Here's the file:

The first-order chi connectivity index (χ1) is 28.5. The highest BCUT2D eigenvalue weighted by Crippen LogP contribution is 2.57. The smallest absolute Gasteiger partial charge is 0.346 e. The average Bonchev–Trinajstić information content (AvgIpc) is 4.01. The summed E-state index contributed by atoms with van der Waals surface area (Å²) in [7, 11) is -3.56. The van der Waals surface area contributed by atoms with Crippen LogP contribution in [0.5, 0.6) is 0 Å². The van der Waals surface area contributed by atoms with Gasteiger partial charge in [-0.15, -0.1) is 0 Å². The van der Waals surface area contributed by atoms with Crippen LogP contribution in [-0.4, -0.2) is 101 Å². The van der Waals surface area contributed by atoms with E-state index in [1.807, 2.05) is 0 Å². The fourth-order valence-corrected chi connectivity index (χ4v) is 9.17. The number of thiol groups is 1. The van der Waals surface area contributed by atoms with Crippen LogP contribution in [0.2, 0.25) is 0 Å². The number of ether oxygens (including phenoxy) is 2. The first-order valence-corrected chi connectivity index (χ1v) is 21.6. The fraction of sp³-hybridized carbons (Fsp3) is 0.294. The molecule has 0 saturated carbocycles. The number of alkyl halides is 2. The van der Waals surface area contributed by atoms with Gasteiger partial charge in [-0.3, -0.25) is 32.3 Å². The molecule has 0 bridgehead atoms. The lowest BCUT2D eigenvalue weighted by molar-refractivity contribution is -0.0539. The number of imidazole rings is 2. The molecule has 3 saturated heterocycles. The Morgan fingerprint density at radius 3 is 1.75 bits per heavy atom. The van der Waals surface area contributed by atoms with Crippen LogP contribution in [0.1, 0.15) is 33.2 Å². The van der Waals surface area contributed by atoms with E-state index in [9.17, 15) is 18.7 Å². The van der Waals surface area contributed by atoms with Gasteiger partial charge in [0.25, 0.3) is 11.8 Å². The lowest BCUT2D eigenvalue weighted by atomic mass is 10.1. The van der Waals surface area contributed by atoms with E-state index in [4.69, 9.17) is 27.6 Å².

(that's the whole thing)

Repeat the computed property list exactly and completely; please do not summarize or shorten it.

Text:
The first-order chi connectivity index (χ1) is 28.5. The highest BCUT2D eigenvalue weighted by Crippen LogP contribution is 2.57. The smallest absolute Gasteiger partial charge is 0.346 e. The average Bonchev–Trinajstić information content (AvgIpc) is 4.01. The summed E-state index contributed by atoms with van der Waals surface area (Å²) in [7, 11) is -3.56. The van der Waals surface area contributed by atoms with Crippen LogP contribution in [0.5, 0.6) is 0 Å². The van der Waals surface area contributed by atoms with Gasteiger partial charge in [-0.15, -0.1) is 0 Å². The van der Waals surface area contributed by atoms with Crippen LogP contribution in [-0.4, -0.2) is 101 Å². The van der Waals surface area contributed by atoms with E-state index in [1.807, 2.05) is 0 Å². The fourth-order valence-corrected chi connectivity index (χ4v) is 9.17. The number of thiol groups is 1. The van der Waals surface area contributed by atoms with Crippen LogP contribution in [0.2, 0.25) is 0 Å². The number of ether oxygens (including phenoxy) is 2. The first-order valence-corrected chi connectivity index (χ1v) is 21.6. The fraction of sp³-hybridized carbons (Fsp3) is 0.294. The molecule has 0 saturated carbocycles. The number of alkyl halides is 2. The van der Waals surface area contributed by atoms with Gasteiger partial charge in [-0.3, -0.25) is 32.3 Å². The molecule has 0 bridgehead atoms. The lowest BCUT2D eigenvalue weighted by molar-refractivity contribution is -0.0539. The number of imidazole rings is 2. The molecule has 3 saturated heterocycles. The Morgan fingerprint density at radius 3 is 1.75 bits per heavy atom. The van der Waals surface area contributed by atoms with Crippen LogP contribution in [0.1, 0.15) is 33.2 Å². The van der Waals surface area contributed by atoms with E-state index in [9.17, 15) is 18.7 Å². The van der Waals surface area contributed by atoms with Gasteiger partial charge in [0.25, 0.3) is 11.8 Å². The lowest BCUT2D eigenvalue weighted by atomic mass is 10.1. The van der Waals surface area contributed by atoms with E-state index in [4.69, 9.17) is 27.6 Å².